Two More Feared Dead on Everest, Four Others Survive Close Call

Crowds are inevitably creating chaos on Everest. Yesterday, four climbers nearly lost their lives when the snow they stood on near the summit gave way and dragged them into Tibet. They survived and were rescued, but a British climber and his sherpa were not so lucky.

The close call took place yesterday as climbers jammed the summit ridge. A section of the ice cornice over the Hillary Step fell away, dragging the climbers on it some meters down the Kangshung Face in Tibet. Luckily, the fixed rope held, and the four clipped-in climbers were pulled back to the ridge, the Everest Chronicle reported.

At the time, the incident was considered a close call without casualties. But later in the day, Lakpa Sherpa of 8K Expeditions said that two members of his summit team had gone missing in the same area.

“Mr. Daniel Paul Paterson (UK) and Mr. Pastenji Sherpa (Nepal) are missing,” Lakpa Sherpa wrote. “Eyewitnesses reported the incident took place between [the] summit ridge and South Summit, and some climbers were swept away on the Kangshung Face.”

Lost contact

The pair had summited as part of a big group before dawn. Somehow, they lost contact during descent.

Now the fear is that they might have fallen down the Kangshung Face. If confirmed, they will be Everest’s fourth and fifth fatalities this season.

A search crew has gone to look for Paterson, 40, and Pastenji, 23, Lakpa Sherpa said. We expect further reports since plenty of climbers were in the area besides the 8K summit group. Others in that group included Frank Loke of Norway (who originally had planned to go no-O2 but finally used the bottled gas), Kaspar Eevald of Estonia, Jakub Pateki of Poland, Pablo Buchbinder of Argentina, and nine Nepalese guides.

These are the busiest days amid one of the busiest summit windows ever on Everest. The number of summits is still unknown. Yesterday’s estimates ranged between 150 and 200. Today’s numbers will also be high.

Freak blizzard aborts Lhotse FKT attempt

“We started our FKT (fastest known time) bid for Lhotse last night but ran into a very unexpected whiteout/blizzard in the upper Khumbu Icefall,” Tyler Andrews told ExplorersWeb. “Ropes and footprints were buried, and visibility was about two meters. There was no one else there. We were very concerned about getting lost or stumbling into a crevasse, which were all buried under 30cm of fresh powder, so we came back to [Base Camp].”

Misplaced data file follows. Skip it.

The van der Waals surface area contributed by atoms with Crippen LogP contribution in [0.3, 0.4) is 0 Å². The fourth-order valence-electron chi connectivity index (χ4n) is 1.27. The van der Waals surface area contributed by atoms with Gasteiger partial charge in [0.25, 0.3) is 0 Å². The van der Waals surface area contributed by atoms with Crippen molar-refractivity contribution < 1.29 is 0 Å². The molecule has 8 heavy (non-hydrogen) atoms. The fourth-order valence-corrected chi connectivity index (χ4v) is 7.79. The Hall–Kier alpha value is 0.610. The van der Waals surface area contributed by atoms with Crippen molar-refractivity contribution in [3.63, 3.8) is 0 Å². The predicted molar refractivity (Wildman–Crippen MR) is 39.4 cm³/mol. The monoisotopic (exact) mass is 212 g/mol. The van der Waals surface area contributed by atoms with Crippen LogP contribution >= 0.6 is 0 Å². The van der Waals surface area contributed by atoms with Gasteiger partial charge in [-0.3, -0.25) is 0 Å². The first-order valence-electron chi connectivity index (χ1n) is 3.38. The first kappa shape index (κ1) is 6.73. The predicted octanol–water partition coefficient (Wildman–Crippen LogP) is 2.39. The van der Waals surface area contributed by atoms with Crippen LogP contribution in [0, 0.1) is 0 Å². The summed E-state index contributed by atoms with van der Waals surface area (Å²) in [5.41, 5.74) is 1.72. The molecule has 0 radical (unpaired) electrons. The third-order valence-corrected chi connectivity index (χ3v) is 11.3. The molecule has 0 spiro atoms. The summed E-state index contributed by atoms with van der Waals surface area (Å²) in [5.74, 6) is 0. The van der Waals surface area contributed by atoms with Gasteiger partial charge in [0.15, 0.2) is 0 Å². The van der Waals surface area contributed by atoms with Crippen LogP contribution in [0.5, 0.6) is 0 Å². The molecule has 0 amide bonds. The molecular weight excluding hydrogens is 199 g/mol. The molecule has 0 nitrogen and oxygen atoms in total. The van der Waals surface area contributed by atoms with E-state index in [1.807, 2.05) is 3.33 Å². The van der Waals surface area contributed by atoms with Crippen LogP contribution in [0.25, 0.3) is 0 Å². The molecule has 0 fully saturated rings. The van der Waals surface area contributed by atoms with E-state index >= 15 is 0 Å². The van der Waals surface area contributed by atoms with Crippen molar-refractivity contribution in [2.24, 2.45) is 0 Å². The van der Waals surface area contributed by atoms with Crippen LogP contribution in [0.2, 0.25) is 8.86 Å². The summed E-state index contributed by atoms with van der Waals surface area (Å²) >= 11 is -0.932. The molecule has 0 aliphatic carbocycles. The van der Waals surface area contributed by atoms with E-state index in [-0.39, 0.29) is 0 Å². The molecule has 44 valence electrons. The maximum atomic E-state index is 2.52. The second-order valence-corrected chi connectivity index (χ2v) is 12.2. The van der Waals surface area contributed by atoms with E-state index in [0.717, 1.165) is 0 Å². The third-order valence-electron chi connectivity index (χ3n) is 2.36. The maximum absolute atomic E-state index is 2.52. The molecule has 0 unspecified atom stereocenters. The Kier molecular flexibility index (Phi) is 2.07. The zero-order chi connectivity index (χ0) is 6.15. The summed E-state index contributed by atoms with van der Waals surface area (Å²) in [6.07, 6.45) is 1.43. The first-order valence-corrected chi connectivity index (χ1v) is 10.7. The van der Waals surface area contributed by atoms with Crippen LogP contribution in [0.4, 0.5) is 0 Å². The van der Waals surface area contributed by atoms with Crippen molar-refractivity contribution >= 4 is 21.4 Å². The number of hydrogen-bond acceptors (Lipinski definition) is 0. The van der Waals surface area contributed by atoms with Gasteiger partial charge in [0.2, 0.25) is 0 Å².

Indeed, meteorologist Marc de Keyser of Weather4Expeditions had told ExplorersWeb to expect sudden wind and snow squalls in the lower and middle sections of the mountain.

Andrews confirmed that the lower part of the mountain was nearly empty yesterday, but “tons of” people descended today.

Wingsuit jump also over

Bad news also comes from Tim Howell, who aborted his attempt at the highest wingsuit jump ever. With Jon Gupta and some unnamed Nepalese guides, Howell reached the Lhotse Ridge at 8,200m, at a previously unclimbed point. However, disappointment awaited on the other side of the mountain.

“The south side was completely covered in a sea of clouds,” said Howell.

They waited as long as their oxygen supplies allowed, but the clouds remained. There is no time for a second attempt. Howell will have to come back another season.

“It’s my dream, and I don’t use that phrase lightly,” Howell wrote. “Dreams shouldn’t be that easy to achieve.”

Ayaviri back to Base Camp

Hugo Ayaviri of Bolivia has finally returned to Base Camp. After summiting Lhotse without oxygen, he wanted to attempt Everest in the same style. Unfortunately, the cold and windy Lhotse climb (check the video below) left Ayaviri with some frostbite. Doctors in Base Camp will assess and treat the damage.

Is the weather window finally wide open?

“In general terms, it is, but there could be some surprises for teams that waited until the very end of this spring season,” De Keyser told ExplorersWeb. “First of all, the sub-tropical jet [stream] comes a bit closer to the northern edge of the Himalaya on May 24. This could generate high winds above 8,000m.”

De Keyser noted that a tropical cyclone will develop in the central Bay of Bengal a few days later. It will move north and hit India just south of Calcutta. At this moment, it should remain south of Nepal, but those features have a will of their own and may sometimes move in completely unexpected directions, the meteorologist warned.

“It is worth keeping an eye on this on May 27 and May 28,” he advised.

Angela Benavides

Angela Benavides graduated university in journalism and specializes in high-altitude mountaineering and expedition news. She has been writing about climbing and mountaineering, adventure and outdoor sports for 20+ years.

Prior to that, Angela Benavides spent time at/worked at a number of local and international media. She is also experienced in outdoor-sport consultancy for sponsoring corporations, press manager and communication executive, and a published author.